This is St Botolph’s church, Lullingstone, Kent – a tiny parish church set in the grounds of Lullingstone Castle, the family home of the Hart Dyke family for several centuries:
St Botolph’s holds a special place in my heart, because it is where my wife and I were married. But I also love it for this magnificently splenetic epitaph to Percyvall Hart (1666-1738) in the side chapel:
The text of the main section reads as follows:
The munificent Repairer and Beautifier
of this Church;
Himself a true Lover of the Church of England,
And Representative of this County
in the two last Parliaments of her most Pious Majesty
During which time the Church and Clergy received
greater Tokens of Royal Bounty
than from the Reformation to her time,
or Since to this day.
Mr HART’S steady Attachment to the
OLD ENGLISH CONSTITUTION
Disqualified him from sitting any more
Abhorring all Venality,
And scorning as much to buy the Peoples Voices,
As to sell his own.
Conscious of having always preferred
the interest of Great Britain
to that of any Foreign State,
He passed the remainder of his Life
in Hospitable Retirement;
with as much Tranquillity as possible,
Under the Declension, both of his own Health,
And that of his Native Country;
which, when he could not serve,
He Could not but deplore.
I assume that “Mr HART’S steady Attachment to the OLD ENGLISH CONSTITUTION” refers to Tory opposition to the Act of Union in 1707 (see also here), though the fond references to “her most Pious Majesty QUEEN ANNE” (who died in 1714) and to his “having always preferred the interest of Great Britain to that of any Foreign State” suggest that Percyvall Hart wasn’t too thrilled about the Hanoverian succession, either (or at least the Whig Ascendancy).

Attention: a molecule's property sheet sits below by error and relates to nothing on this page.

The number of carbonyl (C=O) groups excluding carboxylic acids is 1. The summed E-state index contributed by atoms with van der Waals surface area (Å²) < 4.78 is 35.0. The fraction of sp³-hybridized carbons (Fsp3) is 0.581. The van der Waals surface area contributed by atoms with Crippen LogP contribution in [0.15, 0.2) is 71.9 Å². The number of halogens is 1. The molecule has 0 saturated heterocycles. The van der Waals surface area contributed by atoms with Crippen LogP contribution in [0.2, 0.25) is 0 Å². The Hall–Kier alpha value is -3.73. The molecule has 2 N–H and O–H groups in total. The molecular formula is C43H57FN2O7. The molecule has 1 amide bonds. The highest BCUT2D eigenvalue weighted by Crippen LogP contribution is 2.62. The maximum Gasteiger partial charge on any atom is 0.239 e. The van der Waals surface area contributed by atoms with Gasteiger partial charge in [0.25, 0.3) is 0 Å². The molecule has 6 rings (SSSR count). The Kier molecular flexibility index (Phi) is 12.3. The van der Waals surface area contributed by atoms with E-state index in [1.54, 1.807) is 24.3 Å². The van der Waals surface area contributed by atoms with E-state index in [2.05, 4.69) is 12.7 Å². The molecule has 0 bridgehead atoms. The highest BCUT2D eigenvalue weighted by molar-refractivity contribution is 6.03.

As the final section of the monument mentions, this is only one of several fascinating memorials to the Hart Dyke family in St Botolph’s:
The Curious inspector of these Monuments
Will see a short Account of
An Ancient Family,
For more than four Centuries;
Contented with a moderate Estate,
Not wafted by Luxury,
Nor increased by Avarice.
And modest with it! One of these “monuments” can be seen in the third image in the gallery at the start of this post: a memorial to Sir George Hart (d.1587), of whom the inscription informs us that:
Queen Elizabeth of famous memorie (that ever caried a sparing hand in bestowing of honour) gave him the order of knighthoode.
While I adore that little aside – “that ever carried a sparing hand in bestowing of honour” – for me nothing can beat the posthumous political score-settling of Sir George’s enraged Tory squire of a successor, 150 years later.